The Novel Food Catalogue is a non-exhaustive list of ingredients, which serves as orientation on whether a product will need an authorization under to the Novel Food Regulation. If food ingredients were used exclusively in food supplements, new uses in other foods also require authorization. Information on the history of significant consumption can be send to the national authorities for verification. The EC amends the Catalogue based information provided by the Member States.

[1]             The full entry reads as follows: “the hemp plant (Cannabis sativa L.) contains a number of cannabinoids and the most common ones are as follows: delta-9-tetrahydrocannabinol (Δ9-THC), its precursor in hemp, delta-9-tetrahydrocannabinolic acid A (Δ9-THCA-A), delta-9-tetrahydrocannabinolic acid B (Δ9-THCA-B), delta-8-tetrahydrocannabinol (Δ8-THC), cannabidiol (CBD), its precursor in hemp cannabidiolic acid (CBDA), cannabigerol (CBG), cannabinol (CBN), cannabichromene (CBC), and delta-9-tetrahydrocannabivarin (Δ9-THCV). Without prejudice to the information provided in the novel food catalogue for the entry relating to Cannabis sativa L., extracts of Cannabis sativa L. and derived products containing cannabinoids are considered novel foods as a history of consumption has not been demonstrated. This applies to both the extracts themselves and any products to which they are added as an ingredient (such as hemp seed oil). This also applies to extracts of other plants containing cannabinoids. Synthetically obtained cannabinoids are considered as novel!”

[2]          Summary available here:


On 27 December the Spanish Royal Decree regulating the notification of foods for specific population groups was published in the official national bulletin (Real Decreto 1412/2018, de 3 de diciembre, por el que se regula el procedimiento de comunicación de puesta en el mercado de los alimentos para grupos específicos de población). Successively, an information guide has been published by the Spanish authorities clarifying the situation of foods for specific groups as the new legislation on food for specific groups will gradually enter into full application in the following 2 years.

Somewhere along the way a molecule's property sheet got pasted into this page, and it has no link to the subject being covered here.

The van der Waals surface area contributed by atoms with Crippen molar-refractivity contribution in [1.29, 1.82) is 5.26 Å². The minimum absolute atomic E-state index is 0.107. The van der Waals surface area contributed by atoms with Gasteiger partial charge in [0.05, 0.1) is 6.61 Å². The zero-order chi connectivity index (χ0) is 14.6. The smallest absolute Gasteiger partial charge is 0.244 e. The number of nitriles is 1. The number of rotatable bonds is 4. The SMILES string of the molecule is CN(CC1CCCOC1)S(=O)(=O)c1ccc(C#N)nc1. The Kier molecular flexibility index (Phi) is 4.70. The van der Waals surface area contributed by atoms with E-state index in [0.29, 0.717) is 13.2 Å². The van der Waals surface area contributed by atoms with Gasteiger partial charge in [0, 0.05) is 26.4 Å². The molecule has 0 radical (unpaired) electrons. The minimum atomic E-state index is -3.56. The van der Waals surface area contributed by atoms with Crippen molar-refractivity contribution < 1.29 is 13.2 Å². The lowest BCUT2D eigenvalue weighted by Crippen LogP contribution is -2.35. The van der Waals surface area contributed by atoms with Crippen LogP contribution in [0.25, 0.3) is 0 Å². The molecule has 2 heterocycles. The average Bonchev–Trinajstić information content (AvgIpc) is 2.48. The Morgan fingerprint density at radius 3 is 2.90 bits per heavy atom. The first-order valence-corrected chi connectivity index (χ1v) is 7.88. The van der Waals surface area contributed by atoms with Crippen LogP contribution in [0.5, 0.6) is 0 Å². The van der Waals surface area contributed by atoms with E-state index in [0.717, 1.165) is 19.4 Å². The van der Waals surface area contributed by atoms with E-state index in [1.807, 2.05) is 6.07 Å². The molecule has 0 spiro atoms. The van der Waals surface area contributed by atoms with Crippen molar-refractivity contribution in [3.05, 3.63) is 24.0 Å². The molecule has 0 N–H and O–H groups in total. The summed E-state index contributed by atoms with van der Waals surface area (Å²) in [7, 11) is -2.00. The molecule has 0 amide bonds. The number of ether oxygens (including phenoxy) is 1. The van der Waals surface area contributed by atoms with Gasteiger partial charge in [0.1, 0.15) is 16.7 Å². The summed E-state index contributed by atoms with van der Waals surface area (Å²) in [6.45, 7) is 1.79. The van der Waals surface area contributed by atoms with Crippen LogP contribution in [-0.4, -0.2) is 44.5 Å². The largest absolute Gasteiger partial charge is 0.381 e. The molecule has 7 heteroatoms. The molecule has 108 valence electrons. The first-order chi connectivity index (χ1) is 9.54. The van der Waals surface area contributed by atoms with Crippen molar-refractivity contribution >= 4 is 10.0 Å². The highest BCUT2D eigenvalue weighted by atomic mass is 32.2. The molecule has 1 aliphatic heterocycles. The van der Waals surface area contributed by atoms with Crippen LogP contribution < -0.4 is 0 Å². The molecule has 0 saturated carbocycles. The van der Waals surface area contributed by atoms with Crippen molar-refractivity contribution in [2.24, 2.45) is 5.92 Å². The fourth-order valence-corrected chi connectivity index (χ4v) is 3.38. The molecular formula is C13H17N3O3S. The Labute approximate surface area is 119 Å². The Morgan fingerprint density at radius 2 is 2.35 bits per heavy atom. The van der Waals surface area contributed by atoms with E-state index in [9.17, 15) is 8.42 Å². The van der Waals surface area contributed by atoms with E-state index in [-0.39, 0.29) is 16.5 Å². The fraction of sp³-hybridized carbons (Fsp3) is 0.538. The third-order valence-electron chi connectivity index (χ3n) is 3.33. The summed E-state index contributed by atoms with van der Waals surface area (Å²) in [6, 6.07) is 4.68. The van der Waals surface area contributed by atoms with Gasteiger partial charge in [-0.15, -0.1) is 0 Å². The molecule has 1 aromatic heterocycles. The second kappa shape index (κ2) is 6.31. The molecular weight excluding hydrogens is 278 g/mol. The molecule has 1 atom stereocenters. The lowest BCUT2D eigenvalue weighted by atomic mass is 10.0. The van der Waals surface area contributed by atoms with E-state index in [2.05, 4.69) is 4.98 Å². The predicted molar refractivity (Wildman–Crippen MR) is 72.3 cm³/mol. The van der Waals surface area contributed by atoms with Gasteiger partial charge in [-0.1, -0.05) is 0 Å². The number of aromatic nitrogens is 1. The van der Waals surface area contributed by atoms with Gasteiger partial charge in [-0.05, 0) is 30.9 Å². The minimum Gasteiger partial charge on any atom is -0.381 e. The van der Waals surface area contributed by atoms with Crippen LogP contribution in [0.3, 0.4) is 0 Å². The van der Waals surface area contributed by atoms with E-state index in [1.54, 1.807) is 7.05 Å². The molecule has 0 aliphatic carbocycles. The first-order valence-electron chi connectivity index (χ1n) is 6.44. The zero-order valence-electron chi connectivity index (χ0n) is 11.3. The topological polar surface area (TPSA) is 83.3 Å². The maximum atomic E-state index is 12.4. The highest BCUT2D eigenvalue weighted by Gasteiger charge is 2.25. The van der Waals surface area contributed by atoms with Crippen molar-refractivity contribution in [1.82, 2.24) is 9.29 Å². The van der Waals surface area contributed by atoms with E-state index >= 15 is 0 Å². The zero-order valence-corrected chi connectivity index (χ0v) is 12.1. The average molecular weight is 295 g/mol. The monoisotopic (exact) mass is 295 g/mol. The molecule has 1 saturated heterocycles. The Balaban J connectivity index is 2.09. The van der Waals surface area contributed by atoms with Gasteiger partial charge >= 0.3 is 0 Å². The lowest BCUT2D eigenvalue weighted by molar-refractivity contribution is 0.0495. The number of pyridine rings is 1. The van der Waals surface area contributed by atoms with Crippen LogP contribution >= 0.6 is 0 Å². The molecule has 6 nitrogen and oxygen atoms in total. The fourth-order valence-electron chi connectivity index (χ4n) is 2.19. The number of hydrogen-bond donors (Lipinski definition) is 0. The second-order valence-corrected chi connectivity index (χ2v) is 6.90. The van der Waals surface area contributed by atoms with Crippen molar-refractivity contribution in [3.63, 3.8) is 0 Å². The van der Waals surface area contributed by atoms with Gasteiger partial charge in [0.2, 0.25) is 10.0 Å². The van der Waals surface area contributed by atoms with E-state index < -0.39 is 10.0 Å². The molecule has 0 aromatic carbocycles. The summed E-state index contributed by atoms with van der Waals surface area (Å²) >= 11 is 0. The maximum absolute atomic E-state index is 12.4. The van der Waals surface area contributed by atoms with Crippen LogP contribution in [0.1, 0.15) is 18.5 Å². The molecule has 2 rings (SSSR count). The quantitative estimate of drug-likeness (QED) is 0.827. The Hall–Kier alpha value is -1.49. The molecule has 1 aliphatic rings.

Foods for specific groups cover three main food groups that require to be notified in line with the European Union framework Regulation 609/2013. These comprise (i) infant and follow-on formula, (ii) processed-cereal based food and other baby food, (iii) food for special medical purposes and (iv) total diet replacement for weight control. In addition, the Spanish Decree differentiates between (a) infant formula, (b) follow-on formula prepared from protein hydrolysates and (c) follow-on formula containing other substances than those listed in Annex II of EU Regulation 2016/127.

At EU level, Regulation 609/2013 is supplemented by three delegated Commission Regulations regulating the compositional and specific labelling requirements of the individual food categories (Regulation 2016/127, Regulation 2016/128 and 2017/1798). The information guide provides a concise overview of the main changes with regard to composition and labelling as well as the specific dates these new requirements – different for the distinct food categories – will apply.

The obligation to notify the products with the member states they are placed on the market stems from the EU Regulations. The modalities, except for the provision of model of the label, are to be established by the member states. Royal Decree 1412/2018 being the result. The Spanish Decree requires that operators notify the competent authorities of the placing on the market as well as any changes to the labelling of the product or in case the product is taken from the market. At present, a notification fee of 927 euro applies for the first notification for one of the abovementioned products. A notification for the reason of modification amounts to 274,32 euro. In case the responsible operator has its registered office in Spain the notification needs to be presented with the competent body of the corresponding autonomous community. In other cases, the notification shall be directed to the Spanish food safety authority (AECOSAN) based in Madrid.